Pathogenesis of atherosclerosis
The most important risk factors for atherosclerosis are:
- Diabetes mellitus
- Alcohol consumption
Atherosclerosis involves multiple phases and processes:
- Damage of endothelium
- Endothelial dysfunction
- Inflammation of vessel wall
- Activation of macrophages
- Activation of smooth muscle cells
- Calcification of plaque
Damage of endothelium: The endothelium usually protects the rest of the vessel wall from the stress of turbulence and components in the blood. The endothelium may be damaged by multiple factors, like hypertension, which increases shear forces and smoking, which increases the level of reactive oxygen species.
Endothelial dysfunction: As the endothelial is damaged will it be dysfunctional and start to express different surface proteins and act differently. Here are the most important consequences:
- The vasodilator mechanisms are impaired – decreased NO production, increased endothelin production
- The endothelial cells begin to express adhesion molecules like selectins and integrins
- The endothelial cells produce leukocyte chemokines that attract inflammatory cells
- The endothelial cells produce inflammatory cytokines, like TNF-α, IL-1 and IL-6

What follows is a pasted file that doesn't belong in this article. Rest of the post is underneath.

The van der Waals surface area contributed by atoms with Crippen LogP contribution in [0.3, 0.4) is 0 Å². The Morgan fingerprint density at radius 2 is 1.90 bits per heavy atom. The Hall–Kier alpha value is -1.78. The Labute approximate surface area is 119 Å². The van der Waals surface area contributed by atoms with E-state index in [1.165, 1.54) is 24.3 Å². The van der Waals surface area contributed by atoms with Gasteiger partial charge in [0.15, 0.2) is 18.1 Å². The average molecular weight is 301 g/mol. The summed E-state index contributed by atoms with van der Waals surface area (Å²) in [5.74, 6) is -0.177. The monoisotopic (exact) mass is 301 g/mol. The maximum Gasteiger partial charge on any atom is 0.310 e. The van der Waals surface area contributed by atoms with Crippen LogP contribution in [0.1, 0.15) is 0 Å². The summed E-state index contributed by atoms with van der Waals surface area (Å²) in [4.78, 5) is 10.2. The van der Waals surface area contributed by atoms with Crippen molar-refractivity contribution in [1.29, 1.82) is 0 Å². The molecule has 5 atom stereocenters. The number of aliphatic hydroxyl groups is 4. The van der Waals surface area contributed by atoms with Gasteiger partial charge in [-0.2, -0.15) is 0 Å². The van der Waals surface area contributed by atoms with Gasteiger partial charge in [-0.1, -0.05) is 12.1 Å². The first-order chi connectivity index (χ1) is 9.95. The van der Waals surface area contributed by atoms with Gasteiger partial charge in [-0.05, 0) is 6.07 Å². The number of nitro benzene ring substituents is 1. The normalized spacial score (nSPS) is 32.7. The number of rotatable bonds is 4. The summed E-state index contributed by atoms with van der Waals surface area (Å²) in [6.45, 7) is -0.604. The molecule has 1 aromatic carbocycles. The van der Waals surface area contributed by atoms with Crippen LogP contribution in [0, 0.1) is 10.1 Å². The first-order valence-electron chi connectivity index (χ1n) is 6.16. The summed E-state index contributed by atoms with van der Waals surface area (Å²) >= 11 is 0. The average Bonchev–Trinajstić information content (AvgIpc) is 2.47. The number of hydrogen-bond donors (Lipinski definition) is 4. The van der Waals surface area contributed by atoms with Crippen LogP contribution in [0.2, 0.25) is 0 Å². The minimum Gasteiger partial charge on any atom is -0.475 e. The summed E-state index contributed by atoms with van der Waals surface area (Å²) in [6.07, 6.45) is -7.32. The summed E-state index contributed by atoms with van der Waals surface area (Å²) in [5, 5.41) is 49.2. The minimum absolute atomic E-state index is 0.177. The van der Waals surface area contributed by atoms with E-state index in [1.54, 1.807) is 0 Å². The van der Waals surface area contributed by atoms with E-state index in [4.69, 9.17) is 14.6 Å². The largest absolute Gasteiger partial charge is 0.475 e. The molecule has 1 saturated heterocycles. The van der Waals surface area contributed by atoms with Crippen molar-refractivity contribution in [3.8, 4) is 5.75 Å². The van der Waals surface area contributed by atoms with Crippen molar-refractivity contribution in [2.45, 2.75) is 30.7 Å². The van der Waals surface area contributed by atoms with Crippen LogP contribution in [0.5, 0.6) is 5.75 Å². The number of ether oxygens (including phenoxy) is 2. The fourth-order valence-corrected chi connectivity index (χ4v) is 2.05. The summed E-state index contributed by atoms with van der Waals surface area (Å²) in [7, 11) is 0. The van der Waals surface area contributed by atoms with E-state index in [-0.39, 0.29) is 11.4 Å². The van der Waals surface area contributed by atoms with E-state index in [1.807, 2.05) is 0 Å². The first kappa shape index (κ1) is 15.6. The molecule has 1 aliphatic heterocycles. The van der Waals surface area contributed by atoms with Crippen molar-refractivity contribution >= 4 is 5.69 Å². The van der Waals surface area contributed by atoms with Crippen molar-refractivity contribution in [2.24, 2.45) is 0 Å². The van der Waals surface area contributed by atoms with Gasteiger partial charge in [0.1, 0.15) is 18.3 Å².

- The endothelial barrier is disrupted, allowing LDL to enter the vessel wall
Inflammation of the vessel wall: The aforementioned factors attract lymphocytes and macrophages and cause the vessel wall to become inflamed. The LDL inside the vessel wall is modified as it becomes oxidized and glycated. Macrophages recognize modified LDL with scavenger receptors and phagocytose the LDL, turning them into foam cells.
Activation of macrophages: Macrophages become activated as they phagocytose LDL. This causes them to produce reactive oxygen species and lysosomal enzyme, which further damages the vessel wall and further oxidizes LDL.
Activation of smooth muscle cells: Inflammatory cytokines and platelet derived growth factor, produced by the dysfunctional endothelium, attracts smooth muscle cells from the tunica media to the tunica intima and activates them into myofibroblasts. Activated myofibroblasts proliferate and produce extracellular matrix, forming fibrosis.
Calcification of plaque: Ca2+ will deposit into the plaque and cause it to become firm. At this point is the plaque comprised of a fibrous cap and a core containing necrotic cells, cholesterol and calcium.
Consequences of atherosclerosis
There are four possible consequences of plaque:
- The plaque may grow so large that it occludes the artery enough to cause ischaemia
- Stable angina
- The plaque may rupture, exposing the thrombogenic core, causing a thrombus to form on the plaque which completely obstructs the vessel
- The plaque may become loose, only occasionally and partially blocking the blood flow
- Unstable angina
- The plaque may loosen completely and cause an atheroembolism
53. Pathobiochemistry of LDL-metabolism. Primary and secondary hyperlipoproteinemia
55. Disorders of the hypothalamo-pituitary system. Pituitary insufficiency